California's new gun laws have unintended consequences, including stopping off-duty cops and hunters from buying ammo.
Sacramento, CA – The implementation of California’s new gun laws hasn’t gone smoothly and more than 62,000 residents have been denied the ability to legally purchase ammunition since July 1.
Under the new guns laws, Californian’s are required to pass an in-store background check, at the time of purchase, to buy ammunition, the Sacramento Bee reported.
Vendors must run the purchaser’s name through California Department of Justice database to confirm if they have legally registered a weapon with the state.
California has required handguns to be registered since the 1990s, and shotguns and rifles had to be registered starting in 2014, the Sacramento Bee reported.
In order to pass the background check to buy ammunition, a gun owner must have a registered weapon in the state’s database, identification that matches the address in the database, and pay $1 for the background check process.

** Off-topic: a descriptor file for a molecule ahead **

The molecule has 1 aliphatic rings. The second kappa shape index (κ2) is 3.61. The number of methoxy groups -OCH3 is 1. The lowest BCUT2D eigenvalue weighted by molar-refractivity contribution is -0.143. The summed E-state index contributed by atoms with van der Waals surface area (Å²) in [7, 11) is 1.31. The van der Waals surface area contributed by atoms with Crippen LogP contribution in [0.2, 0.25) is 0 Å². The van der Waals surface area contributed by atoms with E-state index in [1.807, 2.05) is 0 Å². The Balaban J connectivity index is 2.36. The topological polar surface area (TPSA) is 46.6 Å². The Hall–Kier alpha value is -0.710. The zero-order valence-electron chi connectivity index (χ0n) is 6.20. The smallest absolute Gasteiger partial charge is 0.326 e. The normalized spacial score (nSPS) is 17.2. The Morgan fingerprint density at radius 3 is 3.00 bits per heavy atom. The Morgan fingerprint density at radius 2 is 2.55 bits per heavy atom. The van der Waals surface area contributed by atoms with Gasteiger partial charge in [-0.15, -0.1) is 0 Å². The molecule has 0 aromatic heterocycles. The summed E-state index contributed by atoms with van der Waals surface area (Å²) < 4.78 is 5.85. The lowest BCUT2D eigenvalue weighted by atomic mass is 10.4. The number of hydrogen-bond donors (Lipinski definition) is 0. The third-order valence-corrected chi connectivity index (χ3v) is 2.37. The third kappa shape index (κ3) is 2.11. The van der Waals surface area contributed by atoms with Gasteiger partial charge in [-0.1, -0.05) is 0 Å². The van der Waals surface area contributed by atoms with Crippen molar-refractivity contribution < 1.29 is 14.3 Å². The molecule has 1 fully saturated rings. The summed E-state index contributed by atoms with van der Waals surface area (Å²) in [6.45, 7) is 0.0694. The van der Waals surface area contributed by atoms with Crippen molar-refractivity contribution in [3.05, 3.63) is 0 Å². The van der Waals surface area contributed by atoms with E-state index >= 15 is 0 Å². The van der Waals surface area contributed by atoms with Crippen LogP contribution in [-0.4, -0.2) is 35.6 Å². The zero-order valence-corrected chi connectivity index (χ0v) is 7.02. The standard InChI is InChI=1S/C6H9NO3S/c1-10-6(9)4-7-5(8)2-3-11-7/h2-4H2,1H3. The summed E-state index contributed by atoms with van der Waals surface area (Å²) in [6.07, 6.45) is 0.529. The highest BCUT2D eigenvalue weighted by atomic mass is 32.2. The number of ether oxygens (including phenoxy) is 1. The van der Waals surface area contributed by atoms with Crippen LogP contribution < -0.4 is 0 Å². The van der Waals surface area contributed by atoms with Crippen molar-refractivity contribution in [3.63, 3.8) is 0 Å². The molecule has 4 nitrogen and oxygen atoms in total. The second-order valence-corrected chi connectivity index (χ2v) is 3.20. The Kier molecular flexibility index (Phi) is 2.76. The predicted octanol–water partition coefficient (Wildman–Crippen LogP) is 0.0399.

However, if a legal gun owner has moved since they purchased their weapon, the background check will be kicked back and the transaction denied because the address on their current driver’s license doesn’t match the address from when their information was put into the gun registry, the Sacramento Bee reported.
People who don’t own guns or haven’t registered their weapons in the state registry can pay $19 under the new law, and go through a more extensive background check that takes multiple days to get approval to purchase ammunition.
Or they can register their weapon online in the database and get approved quickly once their information has been accepted into the system.
The California Department of Justice released the background check rejection numbers in a response to a lawsuit filed by the California Rifle & Pistol Association that seeks to overturn the new gun laws, according to the Sacramento Bee.
The court filing said that 18 percent of $1 background checks for ammunition purchases have been rejected since the laws went into effect in July.